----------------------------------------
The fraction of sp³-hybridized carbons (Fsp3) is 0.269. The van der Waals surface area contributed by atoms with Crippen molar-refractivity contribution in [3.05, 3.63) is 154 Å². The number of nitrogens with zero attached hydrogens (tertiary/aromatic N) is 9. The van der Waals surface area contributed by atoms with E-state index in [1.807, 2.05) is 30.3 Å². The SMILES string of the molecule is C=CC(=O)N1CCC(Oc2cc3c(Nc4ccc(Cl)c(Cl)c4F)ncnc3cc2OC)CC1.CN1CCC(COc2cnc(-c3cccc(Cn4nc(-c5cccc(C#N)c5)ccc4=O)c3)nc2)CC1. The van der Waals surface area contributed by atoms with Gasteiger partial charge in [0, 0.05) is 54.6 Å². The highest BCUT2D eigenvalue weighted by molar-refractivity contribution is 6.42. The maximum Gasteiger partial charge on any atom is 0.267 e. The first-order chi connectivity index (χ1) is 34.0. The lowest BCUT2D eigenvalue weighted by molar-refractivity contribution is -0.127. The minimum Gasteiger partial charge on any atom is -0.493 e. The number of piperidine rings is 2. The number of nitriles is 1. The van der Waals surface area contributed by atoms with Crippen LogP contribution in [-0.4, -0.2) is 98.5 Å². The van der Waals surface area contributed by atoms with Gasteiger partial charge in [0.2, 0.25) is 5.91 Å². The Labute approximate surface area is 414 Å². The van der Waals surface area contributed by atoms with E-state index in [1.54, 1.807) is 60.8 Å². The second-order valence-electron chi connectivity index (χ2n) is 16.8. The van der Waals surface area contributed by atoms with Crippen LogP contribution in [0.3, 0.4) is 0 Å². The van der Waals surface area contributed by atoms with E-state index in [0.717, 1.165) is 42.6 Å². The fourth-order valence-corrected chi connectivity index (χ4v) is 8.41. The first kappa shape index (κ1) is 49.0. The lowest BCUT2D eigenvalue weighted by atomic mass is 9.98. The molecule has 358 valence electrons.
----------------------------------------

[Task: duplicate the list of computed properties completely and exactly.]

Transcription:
The fraction of sp³-hybridized carbons (Fsp3) is 0.269. The van der Waals surface area contributed by atoms with Crippen molar-refractivity contribution in [3.05, 3.63) is 154 Å². The number of nitrogens with zero attached hydrogens (tertiary/aromatic N) is 9. The van der Waals surface area contributed by atoms with E-state index in [1.807, 2.05) is 30.3 Å². The SMILES string of the molecule is C=CC(=O)N1CCC(Oc2cc3c(Nc4ccc(Cl)c(Cl)c4F)ncnc3cc2OC)CC1.CN1CCC(COc2cnc(-c3cccc(Cn4nc(-c5cccc(C#N)c5)ccc4=O)c3)nc2)CC1. The van der Waals surface area contributed by atoms with Gasteiger partial charge in [0, 0.05) is 54.6 Å². The highest BCUT2D eigenvalue weighted by molar-refractivity contribution is 6.42. The maximum Gasteiger partial charge on any atom is 0.267 e. The first-order chi connectivity index (χ1) is 34.0. The lowest BCUT2D eigenvalue weighted by molar-refractivity contribution is -0.127. The minimum Gasteiger partial charge on any atom is -0.493 e. The number of piperidine rings is 2. The number of nitriles is 1. The van der Waals surface area contributed by atoms with Crippen LogP contribution in [-0.4, -0.2) is 98.5 Å². The van der Waals surface area contributed by atoms with Gasteiger partial charge in [0.2, 0.25) is 5.91 Å². The Labute approximate surface area is 414 Å². The van der Waals surface area contributed by atoms with E-state index in [1.54, 1.807) is 60.8 Å². The second-order valence-electron chi connectivity index (χ2n) is 16.8. The van der Waals surface area contributed by atoms with Crippen LogP contribution in [0.3, 0.4) is 0 Å². The van der Waals surface area contributed by atoms with E-state index in [0.717, 1.165) is 42.6 Å². The fourth-order valence-corrected chi connectivity index (χ4v) is 8.41. The first kappa shape index (κ1) is 49.0. The lowest BCUT2D eigenvalue weighted by atomic mass is 9.98. The molecule has 358 valence electrons.